The short answer is 'no.'
Besides, 'fiber' is wireless, just with really really long waveguides. You can get laser point-to-point communications, known as freespace optics. Without the handy waveguide, they're not good for much.
No - we just hit peak wind faster than anyone expected.
Take photosensitive paper off of wall.
Place into light-proof envelope.
Open small hatch in wall, which leads to drop box.
Place envelope into drop box.
Alert the people outside the experimental room that they can now open their hatch, and retrieve the envelope.
They then take the envelope to a photographic darkroom and proceed as normal.
"Yield to them" is not the same as 'wait for one human driver to go, then follow the standard rules.'
The problem is, humans don't follow the rules. I personally find that, at a four way stop, a certain amount of aggression is required, or other humans will quite happily go out of turn.
...except that google gets to decide which adverts are played and which aren't.
I'm betting Google's own dancing monkeys will be as annoying as ever.
That's my worry - remember, Google already implemented a workaround for their own Flash ads, auto-converting them into a form which conveniently happens to be immune to this filter. Get back to me when they've bundled an ad-blocker. What they have here is basically a rival ad blocker - which really isn't something any of us should cheer, even if it does happen to knock out some irritating ads for the time being. (Equally, of course, the new ad-blocking facility for Mobile Safari in iOS 9 which just happens to push more ad-funded sites into adopting iOS apps as a format because Apple iAds just happen to bypass that filtering is a little concerning too.) "Big company kneecaps competition." Just like when Microsoft "helpfully" gave away IE for free in order to kill off Netscape and grab a stranglehold of the web browser market, this may not be anything to applaud long-term.
This is correct. 95 had several networking technologies built in; TCP/IP, Banyan Vines, Netware, interchangeably, simultaneously, and 'just working.'
It was a big deal, at the time, to be able to go start->control panel->networking and just pick and choose.
The Plus Pack was, as I recall, animated cursors and Internet Explorer.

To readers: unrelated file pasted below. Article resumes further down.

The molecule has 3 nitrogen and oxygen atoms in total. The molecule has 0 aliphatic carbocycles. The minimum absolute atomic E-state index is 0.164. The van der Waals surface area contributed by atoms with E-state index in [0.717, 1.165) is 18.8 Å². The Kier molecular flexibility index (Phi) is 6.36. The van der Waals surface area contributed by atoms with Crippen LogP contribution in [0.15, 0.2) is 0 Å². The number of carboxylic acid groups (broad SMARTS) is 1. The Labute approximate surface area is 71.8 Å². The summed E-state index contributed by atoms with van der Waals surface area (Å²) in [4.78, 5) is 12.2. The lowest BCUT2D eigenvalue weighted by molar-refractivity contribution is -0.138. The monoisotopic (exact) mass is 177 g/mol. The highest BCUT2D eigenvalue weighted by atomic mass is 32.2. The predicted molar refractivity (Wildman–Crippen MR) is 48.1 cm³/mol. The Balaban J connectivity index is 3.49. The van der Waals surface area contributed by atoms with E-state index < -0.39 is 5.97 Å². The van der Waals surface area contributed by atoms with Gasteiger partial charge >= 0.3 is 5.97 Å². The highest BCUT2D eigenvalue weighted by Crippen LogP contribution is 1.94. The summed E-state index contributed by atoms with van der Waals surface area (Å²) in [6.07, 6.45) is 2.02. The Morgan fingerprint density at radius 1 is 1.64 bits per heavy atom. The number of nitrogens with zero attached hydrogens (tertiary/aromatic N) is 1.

90% of ad networks vet their ads to run clean
Are you saying that if I send them an
Because if they don't do that, then they're not vetting jack shit.
(Putting aside the fact that Flash ads have mercifully fallen out of fashion in the last few years.)
And why should I care?
I have heard of people skipping ads, but asking to have them repeated? Must be the Superbowl.
Apparently one of the justifications for spending space on such a ridiculously specialized task, is that in the rare event that it's being used, some of the other stuff (e.g. the general-purpose parts) might have a brief opportunity to cool off a bit. Your bigger cache wouldn't have that advantage, because you'd be using it so often.
Some say often-dark silicon will be a growing trend.
Let's say your law is enacted.
Your wife sees your email address in the dump, and throws a glass of wine at you. $40 shirt: totally ruined. Oh, and she won't have sex with you anymore, ever. And Johnson in Accounting (who keeps his johnson in his pants, whereas you're obviously a total poon-hound) got that $10k/yr promotion instead of you (and the boss admits that you-being-in-the-dump was a factor in his decision). How much does the CEO of AM owe you?
I basically agree with your idea of holding them responsible, but if I'm on the jury, my damages award (so far; feel free to continue the story) is $0.
Without copyright, there's no reason for them to keep having city council meetings. I hope you pirates are happy with the literal anarchy you've caused!
Well, that's the difference between winning the war and winning the peace.
The choice after the Civil War was either Reconstruction, on VERY generous terms, or risk insurgency and partisan actions for generations.
See also the end of WW1 versus the end of WW2.
"Bond reflected that good Americans were fine people and that most of them seemed to come from Texas." - Ian Fleming, "Casino Royale"